Which entity a business should use – sole proprietorship, partnership, S corporation or C corporation, has, in the past, been a decision that requires weighing a large number of factors. The changes made by the Tax Cuts and Jobs Act of 2017 (TCJA) most notably, the reduction in the corporate tax rate and the introduction of the qualified business income (QBI) deduction, now change those factors.
Note that the discussion below is geared to newly forming businesses. That is, it does not consider conversion of the entity form of an existing business to another entity form. Such a conversion has additional complications, particularly where the conversion is from a corporation to a pass-through entity.
Here are some of the significant factors to consider when choosing whether to be a C corporation or a pass-through entity after the TCJA:
Tax rates. The corporate tax rate is a flat 21%, while pass-through entity income that flows through to an individual partner is subject to a tax at a maximum 37% rate. But, then things get more complicated.
Pass-through entities may qualify for the 20% QBI deduction, which creates a maximum effective rate of 29.6%. But, the QBI deduction is not allowed for most service businesses whose taxable income is $415,000 or more ($207,500 or more if not married filing jointly), is only partially allowed for most service businesses whose taxable income is $315,000 or more ($157,500 or more if not married filing jointly), and is subject to significant limitations for other businesses whose taxable income exceeds the above dollar amounts. Conversely, many small business owners are not in the top 37% bracket.
Two levels of taxation of corporation income: one at the corporate level on corporate earnings and one at the shareholder level, e.g., on dividends. Dividends are generally taxed at the qualified dividend rate, which is a maximum of 20%. However, in many cases such dividends are also subject to the 3.8% net investment income tax. So, where a corporation pays out its after-tax earnings as dividends, the combined federal corporate/individual rate on corporate income can be as high as 39.8%, i.e., 21% + [(20% + 3.8%) x (100% – 21%)] And, generally, dividends do not receive any kind of preferential rate at the state and local level.
Corporations are able to and want to retain profits in the business rather than pay dividends. In that case, the tax rate temporarily stays at the 21% imposed on the corporation. New business owners who believe that they will be in that situation should consider various factors:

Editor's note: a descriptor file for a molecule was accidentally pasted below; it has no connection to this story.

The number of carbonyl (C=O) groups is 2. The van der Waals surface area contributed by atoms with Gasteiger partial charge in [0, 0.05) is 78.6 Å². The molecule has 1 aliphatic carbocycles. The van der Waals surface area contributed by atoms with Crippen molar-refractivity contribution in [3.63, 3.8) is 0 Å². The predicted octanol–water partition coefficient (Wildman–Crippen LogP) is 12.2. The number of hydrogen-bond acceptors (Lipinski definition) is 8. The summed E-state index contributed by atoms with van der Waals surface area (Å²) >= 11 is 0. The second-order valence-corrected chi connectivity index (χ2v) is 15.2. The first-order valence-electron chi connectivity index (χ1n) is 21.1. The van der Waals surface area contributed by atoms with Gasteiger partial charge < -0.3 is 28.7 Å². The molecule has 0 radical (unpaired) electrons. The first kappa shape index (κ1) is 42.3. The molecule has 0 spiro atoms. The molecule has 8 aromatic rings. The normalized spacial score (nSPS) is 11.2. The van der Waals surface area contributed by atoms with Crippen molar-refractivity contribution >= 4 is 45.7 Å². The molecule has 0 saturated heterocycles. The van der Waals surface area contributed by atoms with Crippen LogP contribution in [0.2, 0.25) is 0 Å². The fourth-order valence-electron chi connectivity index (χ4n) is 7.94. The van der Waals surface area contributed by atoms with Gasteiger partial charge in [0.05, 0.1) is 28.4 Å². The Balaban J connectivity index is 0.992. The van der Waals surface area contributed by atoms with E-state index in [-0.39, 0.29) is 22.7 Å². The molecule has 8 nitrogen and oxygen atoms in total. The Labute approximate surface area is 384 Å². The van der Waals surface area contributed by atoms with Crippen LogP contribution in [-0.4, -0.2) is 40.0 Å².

• Corporation owners and their heirs can avoid all or some of the tax at the individual level if the owner holds onto the stock until he passes away, at which time the stock will receive a step-up in basis to its fair market value.
• If the business owner sells all of the stock of his corporation, the retained profits will not be directly taxed. Rather, the business owner will be taxed only on the difference between his basis in the stock and the selling price of the stock.
• Code Sec. 1202 provides a 100% exclusion for gain on the sale or exchange of qualified small business stock that a C corporation issued to a noncorporate taxpayer (or was issued to a donor or decedent who transferred the stock to the taxpayer) if certain conditions are met. Among those conditions are: the corporation was never an S corporation, the stock was held for more than five years, and at least 80% of the corporation’s assets are used in certain active businesses. The professions are not one of those types of active business.
• C corporations can provide money to their owners via, for example, salary, benefits and/or loans, and thus can avoid, or minimize, the paying of dividends. Note, however, that loans must meet certain formalities, and salary and benefits, etc. must be reasonable in amount, in order that they be respected for tax purposes.
• A C Corporation that does not distribute its profits can be subject to the accumulated earnings tax and/or the personal holding company tax.
Other factors that should be considered when choosing a business entity:
• Often, even successful businesses have losses in their early years. While an owner of a pass-through entity can offset his other income with those losses, a C Corporation owner cannot do that.
• Partners in partnerships, and owners of more than 2% of the stock or 2% of the voting power of S corporations, are denied certain tax-free benefits that are available to employee-owners of C corporations. For example, they are not entitled to:
(1) the exclusion from income of amounts received from an accident and health plan,
(2) the exclusion from income of amounts paid by an employer to an accident and health plan,
(3) the exclusion of the cost of up to $50,000 of group-term life insurance on an employee’s life, and
(4) the exclusion from income of meals and lodging furnished for the convenience of the employer.
In summary, entrepreneurs in start-ups should consider, among other things:
1) what tax bracket they would be in if the business was a pass-through;
2) how much of a QBI deduction, if any, they would be entitled to if the business was a pass-through;
3) whether they are able to and would want to retain profits in a C Corporation;
4) if they do retain profits in a C Corporation, how and when they project they will eventually get the profits out of the Corporation, sell the Corporation, etc.;
5) whether they anticipate the business will have losses in its early years; and
6) the amount of tax they would save with respect to employee benefits they intend to provide for themselves by being a C corporation as opposed to being a pass-through.
7) An additional factor to consider: the TCJA was passed without bipartisan support. One should consider the possibility that the TCJA changes, particularly the significant reduction in the corporate tax rate, could be adjusted if Democrats gain control of Congress and/or the White House.